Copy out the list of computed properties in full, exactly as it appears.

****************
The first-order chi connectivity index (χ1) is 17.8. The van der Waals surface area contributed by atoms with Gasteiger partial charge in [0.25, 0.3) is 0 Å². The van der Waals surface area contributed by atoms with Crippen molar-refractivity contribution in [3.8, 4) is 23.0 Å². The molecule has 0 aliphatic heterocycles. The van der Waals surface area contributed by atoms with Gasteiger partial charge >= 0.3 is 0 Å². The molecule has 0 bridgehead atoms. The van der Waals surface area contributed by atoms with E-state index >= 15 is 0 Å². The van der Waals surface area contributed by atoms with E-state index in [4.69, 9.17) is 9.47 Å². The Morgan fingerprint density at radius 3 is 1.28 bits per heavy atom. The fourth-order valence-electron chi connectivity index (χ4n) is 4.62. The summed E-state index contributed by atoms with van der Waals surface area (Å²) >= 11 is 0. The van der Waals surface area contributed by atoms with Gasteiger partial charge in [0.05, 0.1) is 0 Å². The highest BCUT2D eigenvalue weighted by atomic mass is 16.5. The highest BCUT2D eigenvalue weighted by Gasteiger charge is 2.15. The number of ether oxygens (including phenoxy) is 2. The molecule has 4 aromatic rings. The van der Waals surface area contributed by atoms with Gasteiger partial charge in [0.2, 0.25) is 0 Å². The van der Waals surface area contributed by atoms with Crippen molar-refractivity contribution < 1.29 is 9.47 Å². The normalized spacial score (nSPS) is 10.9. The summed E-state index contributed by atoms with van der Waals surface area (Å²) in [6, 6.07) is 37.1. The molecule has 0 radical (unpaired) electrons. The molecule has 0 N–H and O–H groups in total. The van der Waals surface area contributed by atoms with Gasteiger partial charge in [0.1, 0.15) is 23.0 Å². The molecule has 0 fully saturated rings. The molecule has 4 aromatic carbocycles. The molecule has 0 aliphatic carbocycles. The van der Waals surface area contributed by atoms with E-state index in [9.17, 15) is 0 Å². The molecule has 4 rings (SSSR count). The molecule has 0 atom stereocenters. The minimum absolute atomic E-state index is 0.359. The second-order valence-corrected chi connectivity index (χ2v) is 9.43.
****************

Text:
The first-order chi connectivity index (χ1) is 17.8. The van der Waals surface area contributed by atoms with Gasteiger partial charge in [0.25, 0.3) is 0 Å². The van der Waals surface area contributed by atoms with Crippen molar-refractivity contribution in [3.8, 4) is 23.0 Å². The molecule has 0 aliphatic heterocycles. The van der Waals surface area contributed by atoms with Gasteiger partial charge >= 0.3 is 0 Å². The molecule has 0 bridgehead atoms. The van der Waals surface area contributed by atoms with E-state index >= 15 is 0 Å². The van der Waals surface area contributed by atoms with E-state index in [4.69, 9.17) is 9.47 Å². The Morgan fingerprint density at radius 3 is 1.28 bits per heavy atom. The fourth-order valence-electron chi connectivity index (χ4n) is 4.62. The summed E-state index contributed by atoms with van der Waals surface area (Å²) >= 11 is 0. The van der Waals surface area contributed by atoms with Gasteiger partial charge in [0.05, 0.1) is 0 Å². The highest BCUT2D eigenvalue weighted by atomic mass is 16.5. The highest BCUT2D eigenvalue weighted by Gasteiger charge is 2.15. The number of ether oxygens (including phenoxy) is 2. The molecule has 4 aromatic rings. The van der Waals surface area contributed by atoms with Gasteiger partial charge in [0.2, 0.25) is 0 Å². The van der Waals surface area contributed by atoms with Crippen molar-refractivity contribution < 1.29 is 9.47 Å². The normalized spacial score (nSPS) is 10.9. The summed E-state index contributed by atoms with van der Waals surface area (Å²) in [6, 6.07) is 37.1. The molecule has 0 radical (unpaired) electrons. The molecule has 0 N–H and O–H groups in total. The van der Waals surface area contributed by atoms with Gasteiger partial charge in [0.1, 0.15) is 23.0 Å². The molecule has 0 fully saturated rings. The molecule has 4 aromatic carbocycles. The molecule has 0 aliphatic carbocycles. The van der Waals surface area contributed by atoms with E-state index in [9.17, 15) is 0 Å². The molecule has 4 rings (SSSR count). The molecule has 0 atom stereocenters. The minimum absolute atomic E-state index is 0.359. The second-order valence-corrected chi connectivity index (χ2v) is 9.43.